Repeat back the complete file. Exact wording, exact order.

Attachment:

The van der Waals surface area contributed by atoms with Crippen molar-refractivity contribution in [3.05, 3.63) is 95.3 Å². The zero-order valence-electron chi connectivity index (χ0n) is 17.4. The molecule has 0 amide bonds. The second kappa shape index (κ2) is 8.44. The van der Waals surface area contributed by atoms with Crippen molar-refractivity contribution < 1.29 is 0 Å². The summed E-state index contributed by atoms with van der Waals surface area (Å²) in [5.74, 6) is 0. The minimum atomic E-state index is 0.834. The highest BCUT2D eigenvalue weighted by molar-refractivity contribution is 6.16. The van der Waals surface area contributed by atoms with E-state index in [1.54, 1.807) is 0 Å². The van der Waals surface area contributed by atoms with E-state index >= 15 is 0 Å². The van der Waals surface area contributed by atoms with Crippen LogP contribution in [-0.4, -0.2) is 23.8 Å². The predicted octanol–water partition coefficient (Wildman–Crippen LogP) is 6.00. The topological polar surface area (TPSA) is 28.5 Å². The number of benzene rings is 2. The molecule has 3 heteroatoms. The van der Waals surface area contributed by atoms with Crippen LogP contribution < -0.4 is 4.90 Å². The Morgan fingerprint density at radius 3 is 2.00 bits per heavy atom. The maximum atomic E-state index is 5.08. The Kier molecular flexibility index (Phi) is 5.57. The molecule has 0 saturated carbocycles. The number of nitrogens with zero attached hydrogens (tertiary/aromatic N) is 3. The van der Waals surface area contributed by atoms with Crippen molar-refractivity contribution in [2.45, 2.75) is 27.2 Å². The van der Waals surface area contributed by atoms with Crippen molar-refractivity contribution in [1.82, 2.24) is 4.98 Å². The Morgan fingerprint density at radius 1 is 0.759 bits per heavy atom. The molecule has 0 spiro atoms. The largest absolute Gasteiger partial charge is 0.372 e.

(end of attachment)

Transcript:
The van der Waals surface area contributed by atoms with Crippen molar-refractivity contribution in [3.05, 3.63) is 95.3 Å². The zero-order valence-electron chi connectivity index (χ0n) is 17.4. The molecule has 0 amide bonds. The second kappa shape index (κ2) is 8.44. The van der Waals surface area contributed by atoms with Crippen molar-refractivity contribution < 1.29 is 0 Å². The summed E-state index contributed by atoms with van der Waals surface area (Å²) in [5.74, 6) is 0. The minimum atomic E-state index is 0.834. The highest BCUT2D eigenvalue weighted by molar-refractivity contribution is 6.16. The van der Waals surface area contributed by atoms with E-state index in [1.54, 1.807) is 0 Å². The van der Waals surface area contributed by atoms with E-state index >= 15 is 0 Å². The van der Waals surface area contributed by atoms with Crippen LogP contribution in [-0.4, -0.2) is 23.8 Å². The predicted octanol–water partition coefficient (Wildman–Crippen LogP) is 6.00. The topological polar surface area (TPSA) is 28.5 Å². The number of benzene rings is 2. The molecule has 3 heteroatoms. The van der Waals surface area contributed by atoms with Crippen LogP contribution < -0.4 is 4.90 Å². The Morgan fingerprint density at radius 3 is 2.00 bits per heavy atom. The maximum atomic E-state index is 5.08. The Kier molecular flexibility index (Phi) is 5.57. The molecule has 0 saturated carbocycles. The number of nitrogens with zero attached hydrogens (tertiary/aromatic N) is 3. The van der Waals surface area contributed by atoms with Crippen molar-refractivity contribution in [2.45, 2.75) is 27.2 Å². The van der Waals surface area contributed by atoms with Crippen molar-refractivity contribution in [1.82, 2.24) is 4.98 Å². The Morgan fingerprint density at radius 1 is 0.759 bits per heavy atom. The molecule has 0 spiro atoms. The largest absolute Gasteiger partial charge is 0.372 e.